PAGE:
Comparing John Moses Browning's two most successful .32 caliber pocket pistol designs is like night and day.
The Colt 1903, save for its simpler blowback method of operation, is very like a scaled down version of one of his larger, short recoil-operated pistols. It has a familiar arrangement of hammer, sear, and disconnector, operated by a sliding trigger, all of them, along with the grip safety, tensioned by a three-fingered spring.
The FN 1910, on the other hand, is a scaled-up FN 1906 Vest Pocket .25, all the way down to its pivoting trigger and coil-spring-powered striker. Despite having handled and fired numerous 1910's before, I had never really noticed that, probably because at the time I didn't have a lot of hands-on experience with the smaller .25's.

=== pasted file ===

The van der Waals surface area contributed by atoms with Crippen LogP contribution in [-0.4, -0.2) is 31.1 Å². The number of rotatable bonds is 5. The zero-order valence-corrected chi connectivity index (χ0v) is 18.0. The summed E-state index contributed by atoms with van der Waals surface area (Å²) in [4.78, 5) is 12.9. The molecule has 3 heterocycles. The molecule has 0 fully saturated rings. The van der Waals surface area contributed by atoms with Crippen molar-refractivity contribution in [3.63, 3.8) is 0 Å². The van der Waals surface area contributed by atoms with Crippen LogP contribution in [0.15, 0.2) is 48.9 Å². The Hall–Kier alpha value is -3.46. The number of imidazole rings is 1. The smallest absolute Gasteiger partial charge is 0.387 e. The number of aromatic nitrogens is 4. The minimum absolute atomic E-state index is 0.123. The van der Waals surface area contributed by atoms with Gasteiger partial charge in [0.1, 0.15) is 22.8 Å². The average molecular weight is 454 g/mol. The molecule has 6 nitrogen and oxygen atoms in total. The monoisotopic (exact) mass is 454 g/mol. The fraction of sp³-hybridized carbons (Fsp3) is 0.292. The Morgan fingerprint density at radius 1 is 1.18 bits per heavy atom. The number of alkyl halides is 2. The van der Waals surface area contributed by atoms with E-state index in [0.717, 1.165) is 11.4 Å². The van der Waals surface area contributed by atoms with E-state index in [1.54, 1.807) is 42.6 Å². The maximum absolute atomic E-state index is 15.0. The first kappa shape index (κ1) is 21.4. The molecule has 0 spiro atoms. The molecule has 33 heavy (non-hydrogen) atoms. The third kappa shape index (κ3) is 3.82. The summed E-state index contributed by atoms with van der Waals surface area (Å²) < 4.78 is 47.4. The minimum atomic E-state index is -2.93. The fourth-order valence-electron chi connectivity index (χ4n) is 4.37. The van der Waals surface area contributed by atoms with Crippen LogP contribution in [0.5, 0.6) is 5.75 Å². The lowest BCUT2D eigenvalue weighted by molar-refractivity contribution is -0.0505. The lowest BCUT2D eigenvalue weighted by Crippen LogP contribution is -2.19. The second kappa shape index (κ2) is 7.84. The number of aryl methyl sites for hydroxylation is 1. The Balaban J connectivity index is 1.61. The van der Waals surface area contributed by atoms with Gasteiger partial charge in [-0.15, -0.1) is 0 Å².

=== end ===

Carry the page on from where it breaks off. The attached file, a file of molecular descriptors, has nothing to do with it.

The strange part is that the Colt Pocket Hammerless, despite being the physically larger of the two, feels a lot smaller in the hand. The grip feels much slimmer, and the whole gun has a rounded, "bar-of-soap" feeling that makes it so amenable to being slipped into a topcoat pocket. The FN 1910, meanwhile, actually feels bigger than it is; the squared-off grip has a chunky, hand-filling feeling that reminds one that this gun was far more likely to end up in official flap holsters than in civilian coat pockets.
On the other hand, holding a 1910, you now know the answer to "What gun for Archdukes?"
I need to get them side-by-side on the range...